It is the Christmas Party season and sadly we have had to forgo our annual party as we are still with Rich’s parents. Since we started dating we have had a Christmas party every year that just seems to get bigger! We love having all our friends with us and now our friends are starting to have children, sharing the Christmas joy with them just makes it better! One thing we always try to do is have a signature festive cocktail to serve and this week’s cocktail of the week went down a storm when we served it up; the Gingerbread Fizz.
Gingerbread is a long standing traditional item for Christmas. It comes in all forms and one of our favourites is Lebkuchen from Germany. We also enjoy making our own gingerbread men (and women) a tradition started by Queen Elizabeth I whose courtiers served them to visiting dignitaries. Every country has their own version of a gingerbread product from cakes to biscuits and they are all served in a multitude of ways. As the original recipe for gingerbread can be dated back to before 1000AD, it is no surprise that it has spread across the world. We came across this idea in Nigella Lawson’s book, Nigella Christmas and on a trip to France found a bottle of gingerbread syrup and ‘one or two’ bottles of Crémant du Loire for us to try the cocktail.
To make this week’s cocktail, you will need:
- One bottle of sparking wine of your choice
- Gingerbread syrup
To make the cocktail, ensure your sparking wine is chilled. Take a champagne glass and add a teaspoon of gingerbread syrup (or more if to your taste). Fill the glass with your sparkling wine and serve. There you have a very simple, but perfect festive cocktail, gingerbread fizz.
The cocktail is a great drink to have at a Christmas Party as it is so simple to make. Our friends loved it and we went through the entire bottle of gingerbread syrup and several bottles of sparkling wine. The laughs and merriment certainly made our party a lot of fun!
On a recent trip to Ikea, we did our usual thing and had a look through the food section of the store. In addition to our usual purchases, we found a bottle of rosehip juice. It has a great colour and we both thought it would be great to include in a cocktail. The next challenge was to work out a cocktail that we could use it for. We spent some time trying to figure this one out but came across the idea of mimosa’s that seemed to fit the bill. Adding in the rhubarb we came up with the Cocktail of the Week, the Rhubarb and Rosehip Mimosa.
A mimosa is traditionally made with equal parts of orange juice and champagne. It can be made with any fruit juice and identified by the name, for example, a grapefruit mimosa. The drink was invented as a drink around 1925 at the Hotel Ritz in Paris. Mimosas are now usually found at brunch, wedding receptions and when travelling first class.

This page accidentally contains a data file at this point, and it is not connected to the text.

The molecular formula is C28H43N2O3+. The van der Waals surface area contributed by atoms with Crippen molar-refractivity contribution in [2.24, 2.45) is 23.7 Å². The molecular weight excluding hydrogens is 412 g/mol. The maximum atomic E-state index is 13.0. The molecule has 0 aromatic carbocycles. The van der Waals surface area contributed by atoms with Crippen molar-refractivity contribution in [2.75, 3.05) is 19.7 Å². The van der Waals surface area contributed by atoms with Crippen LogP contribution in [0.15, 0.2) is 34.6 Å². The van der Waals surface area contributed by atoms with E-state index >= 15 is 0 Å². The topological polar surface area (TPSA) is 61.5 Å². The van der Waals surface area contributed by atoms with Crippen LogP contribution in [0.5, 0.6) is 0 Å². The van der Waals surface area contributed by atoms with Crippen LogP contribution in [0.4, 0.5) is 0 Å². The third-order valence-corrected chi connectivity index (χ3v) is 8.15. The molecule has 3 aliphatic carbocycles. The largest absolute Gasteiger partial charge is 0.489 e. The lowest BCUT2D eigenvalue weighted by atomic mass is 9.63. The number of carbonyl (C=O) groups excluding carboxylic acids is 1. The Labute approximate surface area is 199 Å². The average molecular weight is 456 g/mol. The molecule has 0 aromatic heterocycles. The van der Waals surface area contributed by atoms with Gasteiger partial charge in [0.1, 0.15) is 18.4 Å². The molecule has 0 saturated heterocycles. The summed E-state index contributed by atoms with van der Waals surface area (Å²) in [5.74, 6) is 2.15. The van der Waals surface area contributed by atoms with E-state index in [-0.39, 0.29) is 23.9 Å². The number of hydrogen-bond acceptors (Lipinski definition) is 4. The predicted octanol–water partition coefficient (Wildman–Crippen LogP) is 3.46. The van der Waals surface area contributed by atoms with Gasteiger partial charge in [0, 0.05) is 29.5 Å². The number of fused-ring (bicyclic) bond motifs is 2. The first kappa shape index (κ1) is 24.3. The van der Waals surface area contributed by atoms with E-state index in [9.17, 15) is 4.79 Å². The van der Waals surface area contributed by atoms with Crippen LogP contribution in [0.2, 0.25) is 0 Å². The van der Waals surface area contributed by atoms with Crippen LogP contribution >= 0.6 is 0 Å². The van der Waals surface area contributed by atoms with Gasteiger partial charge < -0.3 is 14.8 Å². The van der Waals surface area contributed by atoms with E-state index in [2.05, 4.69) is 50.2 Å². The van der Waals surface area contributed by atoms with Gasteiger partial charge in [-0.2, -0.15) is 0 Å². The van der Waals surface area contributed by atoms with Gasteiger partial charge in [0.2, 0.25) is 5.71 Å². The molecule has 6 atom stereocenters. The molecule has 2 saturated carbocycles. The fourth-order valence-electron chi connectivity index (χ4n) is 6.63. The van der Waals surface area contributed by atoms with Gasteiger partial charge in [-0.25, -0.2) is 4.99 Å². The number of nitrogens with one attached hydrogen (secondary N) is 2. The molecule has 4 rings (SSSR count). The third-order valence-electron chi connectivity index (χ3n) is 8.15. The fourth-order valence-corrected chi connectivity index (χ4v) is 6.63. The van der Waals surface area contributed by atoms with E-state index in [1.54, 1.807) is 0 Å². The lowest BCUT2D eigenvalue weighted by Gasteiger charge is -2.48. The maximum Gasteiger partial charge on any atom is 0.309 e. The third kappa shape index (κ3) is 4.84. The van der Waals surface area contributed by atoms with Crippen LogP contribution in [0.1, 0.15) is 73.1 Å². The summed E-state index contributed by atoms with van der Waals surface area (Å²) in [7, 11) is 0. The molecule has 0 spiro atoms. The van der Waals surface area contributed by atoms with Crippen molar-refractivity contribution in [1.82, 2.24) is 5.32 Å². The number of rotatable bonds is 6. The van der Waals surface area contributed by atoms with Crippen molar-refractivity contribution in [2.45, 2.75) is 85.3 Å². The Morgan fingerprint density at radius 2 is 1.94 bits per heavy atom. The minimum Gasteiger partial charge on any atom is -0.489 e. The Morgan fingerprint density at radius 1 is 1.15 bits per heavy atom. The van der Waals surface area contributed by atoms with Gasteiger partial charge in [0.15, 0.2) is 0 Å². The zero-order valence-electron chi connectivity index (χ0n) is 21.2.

For this week’s cocktail; you will need:
- 1 measure Rosehip Juice
- 2 tsp Rhubarb Liquor
In a glass add the rhubarb liquor. You can use any suitable tall glass for this cocktail. The Add the rosehip and then the champagne to fill the glass. Once you have done that, you have this week’s cocktail, the Rhubarb and Rosehip Mimosa.
Given the ease of making this drink, it is understandable why it is used when a drink is needed to produce en mass. It is also a versatile drink to enjoy first thing in the morning or as an early evening drink. The only thing we ask is that you go for the adventure and try a Mimosa that doesn’t have orange juice. It is definitely another one to add to the list of quick and easy cocktails.
To top off the week long celebrations for Calum’s birthday we hosted a french style dinner party for a dozen of our friends. Like any good meal, it should always start with a cocktail as a welcome drink. As we went for a French theme dinner, we pulled out the Crème de Cassis, a blackcurrant liqueur, and the champagne that we picked up on our recent trip to France and created our cocktail of the week, a Kir Royale.
The Kir Royale is based on the Kir cocktail, in which white wine is used rather than champagne. The Kir was originally called a blanc-cassis and can be dated back to 1841 following the increased production levels of the Crème de Cassis. It was usually made with red wine, but after a man called Fèlix Kir, who was the mayor of Dijon after World War II, made the drink popular by presenting it at hosted events to visiting dignitaries, it was renamed. There are thoughts to suggest that the drink was reintroduced as the German Army ‘confiscated’ all the red in Burgundy during the war and left with a large amount of white. The drink has evolved greatly in recent years with the inclusion of many other versions with different liqueur such as peach, or different drinks such as beer, cider and even milk.
For this week’s cocktail, you will need:
- Crème de Casis
- Champagne or other sparkling wine
- Flute glass
To start, make sure the sparkling white you use is chilled. Add two teaspoons of crème de casis to the flute and fill the glass with the sparkling wine. Then sit back and enjoy this week’s cocktail, the Kir Royale.
It is a perfect drink to use as an aperitif and to add a slight difference to serving just champagne.